Mutual Funds

Franklin India Prima Fund: Invest

Bhavana Acharya | Updated on March 16, 2013

IW10 Spot1 Franklin Prima Fund.eps

The fund did slip in the 2008-09 slowdown but bounced back to beat the benchmark in the 5-year term.

Investments can be considered in Franklin India Prima Fund (FIPF), which focuses on mid-and small-cap stocks. Over one-, three- and five-year time-frames, the fund has beaten its benchmark by a wide margin. Adding a few large-cap stocks to the mix helps cut the overall risk profile.

Most stocks in the portfolio are reasonably valued and have sound underlying businesses, making for safer bets. In the banking space, picks include Yes Bank and Federal Bank, while consumer company choices include GSK Consumer Healthcare and Bata India.

The average valuations of the January portfolio, in terms of price-earnings multiples, are at 18.4 times — in line with its benchmark BSE 500 and marginally below that of the BSE mid-cap and small-cap indices. But given the fund’s small- and mid-cap nature, investors who can take a higher risk can invest in FIPF.


The fund’s one-year return, at 16 per cent, beats the CNX-500’s 6 per cent return hollow. Over three- and five-year periods, the fund’s returns are five percentage points above its benchmark. Performance is better than peers such as SBI Magnum Global and Religare Midcap Fund.

FIPF did slip in the 2008-09 slowdown, when it trailed the benchmark owing to early calls in sectors such as banking and high holdings in capital goods, which formed the second largest sector at 11-13 per cent for much of 2008, and among the top four sectors even after holding was pruned.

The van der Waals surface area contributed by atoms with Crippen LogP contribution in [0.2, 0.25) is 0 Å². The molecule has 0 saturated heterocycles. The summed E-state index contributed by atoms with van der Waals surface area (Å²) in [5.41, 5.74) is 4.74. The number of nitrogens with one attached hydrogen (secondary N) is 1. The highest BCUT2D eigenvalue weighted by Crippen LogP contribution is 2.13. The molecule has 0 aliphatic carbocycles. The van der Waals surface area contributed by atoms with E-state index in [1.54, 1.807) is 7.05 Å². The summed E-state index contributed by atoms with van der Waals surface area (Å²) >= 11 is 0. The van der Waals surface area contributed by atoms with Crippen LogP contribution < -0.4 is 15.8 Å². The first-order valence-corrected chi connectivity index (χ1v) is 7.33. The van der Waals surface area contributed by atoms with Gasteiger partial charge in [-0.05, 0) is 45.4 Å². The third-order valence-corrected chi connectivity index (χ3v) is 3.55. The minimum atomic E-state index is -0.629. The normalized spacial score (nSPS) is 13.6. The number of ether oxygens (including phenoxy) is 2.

But performance has picked up since, with the fund containing losses in the 2011 downturn to 27 per cent against the CNX 500’s 31 per cent. On a five-year daily rolling return basis, the fund has done better than its benchmark about 85 per cent of the time.


FIPF sports a large portfolio of over 50 stocks. It had been heavily invested in small-cap stocks (market capitalisation below Rs 2,500 crore) with over half the portfolio parked in such stocks for much of 2007. This was pruned subsequently and these stocks generally make up only around 20 per cent of the portfolio.

Instead, mid-cap stocks (Rs 2,500-Rs 7,500-crore marketcap), which hold lower risk than small-caps, found greater weightage of up to 30-40 per cent in the portfolio. Holdings in large-cap stocks too rose, with the share going up to 50 per cent in September 2011, when markets were sliding.

Banking and pharmaceuticals have been the fund’s top sector holdings for the past couple of years. Stocks such as Karur Vysya Bank, IndusInd Bank, Cadila Healthcare and Ipca Labs served it well.

Chemicals and auto ancillaries are other sectors where the fund has remained invested over the past three years with minor changes in holding. Picks such as Pidilite Industries, Amara Raja Batteries and Bosch turned out to be strong performers.

The fund raised holdings in media stocks, which turned outperformers in 2012. Holdings were gradually pruned in troubled sectors such as steel, brokerages, capital goods, infrastructure and power.

Published on March 16, 2013

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